They picked apart the brains of the people in the study, it says. After they were dead, of course. Too messy the other way. The scientists peering into the grey, wrinkly flesh, flaccid like a failed blancmange in the stainless steel pan, looking for some physical attributes that gave weight to their hypothesis. The deus ex machina, the proof book-agnostics need to believe.

And they found it.

Examining different levels of plaques and tangles in the brain, researchers found that mental activity accounted for a 15% slower rate of cognitive decline. In fact, there was a 32% reduction of cognitive decline in people who engage in frequent mental activity in late life. The rate of decline in people who don’t participate in metal activity was increased by 48%.

Writing letters, the study noted, along with reading. A positive, mentally-beneficial association between writing and brain activity, he smiled at that.

All his life he had been driven by a passion for writing in parallel with that for reading. A need really, like air, sex, sleep and red wine. He barely went a day, even this late in life, without tapping out something on the laptop. Half-finished books, stories, blog posts and feature articles filled folders on the hard drive. Still had days when the night crawled over the town and the lights faded, when he would be up late, typing, ever correcting, ever polishing, ever honing. tap, tap, tap on the keyboard like the soft drumming of little elven feet.

Half of it never saw the light of day. More than half, probably. Done to feed the monster inside that demanded his attention. Write, write dammit, it called. And he did, slave to its incessant howl.

But like any addiction, it fed as much as it feasted. Lighting up the dopamine receptors, opening the floodgates of endorphins, the sweet joy of finding that just-right combination of words that, when read together swept the reader in a transport of delight. The subtle play of noun and verb, adjective and noun, adverb and verb. Partners in a dance, competing yet cooperative.

Scripturient, he had been once called. A violent desire to write. A graphomaniac. Obsessed with writing. And a bibliomaniac. Crazed for books and reading. The pile of in-progress books on the coffee table attested to that.

There are worse things to be called in life. Aboulomaniac. Cacodemomaniac. Catapedamaniac. Gamomaniac. Planomaniac. Plutomaniac. Theomaniac. Peotillomaniac. Oenomaniac. Well, that last one was at least partly true.

Or perhaps the proper suffix is phile, not maniac, he corrected. Oenophile. Lover of, not obsessed with. Well, he supposed it depended on the time of day, the day of the week and the bottle of wine itself. A deep zinfandel, ruby rich with overtones of cherry and plum. Legs in the glass like prancing thoroughbreds. Tannins that held onto the tongue with an explosive after-flourish that made one sigh with pleasure. Sipped in the late summer evening, warm and quiet. One could easily be a maniac not merely a phile at that moment.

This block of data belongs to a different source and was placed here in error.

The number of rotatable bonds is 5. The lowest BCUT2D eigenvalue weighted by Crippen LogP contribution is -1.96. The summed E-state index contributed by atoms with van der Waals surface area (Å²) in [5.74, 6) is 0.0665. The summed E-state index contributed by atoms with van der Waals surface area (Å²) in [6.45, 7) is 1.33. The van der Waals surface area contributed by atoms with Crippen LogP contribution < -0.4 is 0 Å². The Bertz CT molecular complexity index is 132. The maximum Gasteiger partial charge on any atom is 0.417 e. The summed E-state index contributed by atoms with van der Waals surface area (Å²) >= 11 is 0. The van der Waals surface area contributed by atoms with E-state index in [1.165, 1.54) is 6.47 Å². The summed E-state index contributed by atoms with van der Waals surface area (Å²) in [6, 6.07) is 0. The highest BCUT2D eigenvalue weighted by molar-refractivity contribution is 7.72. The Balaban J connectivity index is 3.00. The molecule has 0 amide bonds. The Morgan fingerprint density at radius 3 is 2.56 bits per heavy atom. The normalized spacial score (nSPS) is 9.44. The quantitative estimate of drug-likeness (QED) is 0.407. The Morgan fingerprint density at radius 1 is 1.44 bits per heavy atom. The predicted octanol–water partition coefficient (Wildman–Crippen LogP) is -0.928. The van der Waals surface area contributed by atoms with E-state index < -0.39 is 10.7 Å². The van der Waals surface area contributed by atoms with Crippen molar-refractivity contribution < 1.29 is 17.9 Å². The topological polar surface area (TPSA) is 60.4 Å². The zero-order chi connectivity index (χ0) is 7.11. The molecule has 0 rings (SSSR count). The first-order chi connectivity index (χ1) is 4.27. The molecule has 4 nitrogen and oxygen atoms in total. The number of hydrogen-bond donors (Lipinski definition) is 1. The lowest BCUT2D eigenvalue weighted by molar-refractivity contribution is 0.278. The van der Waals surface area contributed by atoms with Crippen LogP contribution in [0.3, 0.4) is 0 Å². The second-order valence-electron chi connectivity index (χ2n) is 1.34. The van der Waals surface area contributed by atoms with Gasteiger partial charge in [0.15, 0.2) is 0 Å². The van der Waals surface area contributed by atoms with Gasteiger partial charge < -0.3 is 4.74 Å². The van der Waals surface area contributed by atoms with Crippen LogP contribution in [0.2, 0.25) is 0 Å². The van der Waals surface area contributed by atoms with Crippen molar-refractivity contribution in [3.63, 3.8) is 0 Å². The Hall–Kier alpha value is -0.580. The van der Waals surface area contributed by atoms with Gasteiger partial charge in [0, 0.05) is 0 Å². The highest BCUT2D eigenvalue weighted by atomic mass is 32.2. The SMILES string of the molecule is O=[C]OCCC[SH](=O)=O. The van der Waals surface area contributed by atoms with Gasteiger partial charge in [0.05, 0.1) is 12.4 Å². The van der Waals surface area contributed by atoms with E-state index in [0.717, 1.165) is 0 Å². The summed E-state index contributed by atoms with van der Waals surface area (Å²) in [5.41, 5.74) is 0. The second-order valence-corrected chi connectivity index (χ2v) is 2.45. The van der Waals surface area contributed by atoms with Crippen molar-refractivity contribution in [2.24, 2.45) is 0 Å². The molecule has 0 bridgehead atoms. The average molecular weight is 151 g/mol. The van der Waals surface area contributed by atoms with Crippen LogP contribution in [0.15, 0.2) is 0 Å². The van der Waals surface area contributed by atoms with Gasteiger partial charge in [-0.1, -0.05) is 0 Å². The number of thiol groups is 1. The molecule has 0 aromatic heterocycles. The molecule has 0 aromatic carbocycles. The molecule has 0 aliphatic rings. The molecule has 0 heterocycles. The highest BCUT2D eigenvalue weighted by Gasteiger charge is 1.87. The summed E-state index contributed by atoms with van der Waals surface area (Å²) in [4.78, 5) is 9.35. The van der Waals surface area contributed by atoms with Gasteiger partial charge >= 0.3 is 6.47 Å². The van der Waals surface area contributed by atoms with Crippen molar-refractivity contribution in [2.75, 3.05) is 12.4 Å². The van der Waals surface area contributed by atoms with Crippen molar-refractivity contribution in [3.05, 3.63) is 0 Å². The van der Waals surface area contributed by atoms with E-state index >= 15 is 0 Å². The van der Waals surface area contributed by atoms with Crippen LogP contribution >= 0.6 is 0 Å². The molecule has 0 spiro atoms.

Cynophile, too. Or is it canophile? Never can keep those two straight. Ailurophilie. Turophile. A good pairing with oenophile. And most assuredly a bibliophile.

In his youth, those hormonal halcyon years between puberty and university, he had been somewhat of a gynotikolobomassophile. But that was long gone. Ended, really, when he bit into an earring and swallowed it. Years ago. Cracked tooth, rough edges still to be felt with the tongue. A small reminder of wildness, like that single weed you leave grow in the corner of the garden.

Youth, youth. The follies and fantasies of youth. Dreamed of being a veterinarian, a paleontologist, an astronomer. Something with an A-to-B-to-C career path that ended with a pension and some certificates on the wall. Ended up a writer instead. And where, he chuckled, was the future in that?

In books, of course. Books that would help keep the demons of dementia at bay. Sudoku and crosswords were supposed to help, too. He was glad he had quit smoking many decades ago. Rots your brain, the scientists say nowadays. Dr Simon Ridley, from Alzheimer’s Research UK, said: Greater risk of cognitive decline and dementia in smokers.

Filthy habit. Turned the fingers yellow. The teeth yellow. Turned the walls yellow. Pages of books yellow,too. No way to treat a book. Do what you want to your own lungs, but spare the books. Books are better. Reading is better than smoking. Not safer, mind you: books carry ideas and ideas spread like fire on the prairie.

Books overthrew governments, changed laws, pulled people out of slavery and oppression. Books told stories authoritarians would suppress. Books transported readers to other worlds, let them fly with dragons and walk distant planets. They coddled, they warmed, they held the reader’s hand and gave comfort when the world was ungainly and rough.